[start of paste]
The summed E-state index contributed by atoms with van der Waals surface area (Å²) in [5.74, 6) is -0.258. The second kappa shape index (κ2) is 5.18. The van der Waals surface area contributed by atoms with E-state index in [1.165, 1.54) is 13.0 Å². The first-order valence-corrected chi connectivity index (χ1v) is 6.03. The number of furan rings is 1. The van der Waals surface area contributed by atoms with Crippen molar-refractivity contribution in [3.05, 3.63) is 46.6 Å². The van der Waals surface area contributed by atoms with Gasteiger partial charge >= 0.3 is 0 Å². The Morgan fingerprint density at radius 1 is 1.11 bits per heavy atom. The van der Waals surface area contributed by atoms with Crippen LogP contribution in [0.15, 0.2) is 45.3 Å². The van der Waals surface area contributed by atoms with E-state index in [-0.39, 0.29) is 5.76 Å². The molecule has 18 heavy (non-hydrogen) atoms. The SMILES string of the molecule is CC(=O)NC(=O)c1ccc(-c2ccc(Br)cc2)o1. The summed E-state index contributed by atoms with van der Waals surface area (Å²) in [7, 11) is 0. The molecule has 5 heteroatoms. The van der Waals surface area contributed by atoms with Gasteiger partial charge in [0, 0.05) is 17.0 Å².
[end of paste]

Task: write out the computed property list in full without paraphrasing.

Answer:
The summed E-state index contributed by atoms with van der Waals surface area (Å²) in [5.74, 6) is -0.258. The second kappa shape index (κ2) is 5.18. The van der Waals surface area contributed by atoms with E-state index in [1.165, 1.54) is 13.0 Å². The first-order valence-corrected chi connectivity index (χ1v) is 6.03. The number of furan rings is 1. The van der Waals surface area contributed by atoms with Crippen molar-refractivity contribution in [3.05, 3.63) is 46.6 Å². The van der Waals surface area contributed by atoms with Gasteiger partial charge >= 0.3 is 0 Å². The Morgan fingerprint density at radius 1 is 1.11 bits per heavy atom. The van der Waals surface area contributed by atoms with Crippen LogP contribution in [0.15, 0.2) is 45.3 Å². The van der Waals surface area contributed by atoms with E-state index in [-0.39, 0.29) is 5.76 Å². The molecule has 18 heavy (non-hydrogen) atoms. The SMILES string of the molecule is CC(=O)NC(=O)c1ccc(-c2ccc(Br)cc2)o1. The summed E-state index contributed by atoms with van der Waals surface area (Å²) in [7, 11) is 0. The molecule has 5 heteroatoms. The van der Waals surface area contributed by atoms with Gasteiger partial charge in [0, 0.05) is 17.0 Å².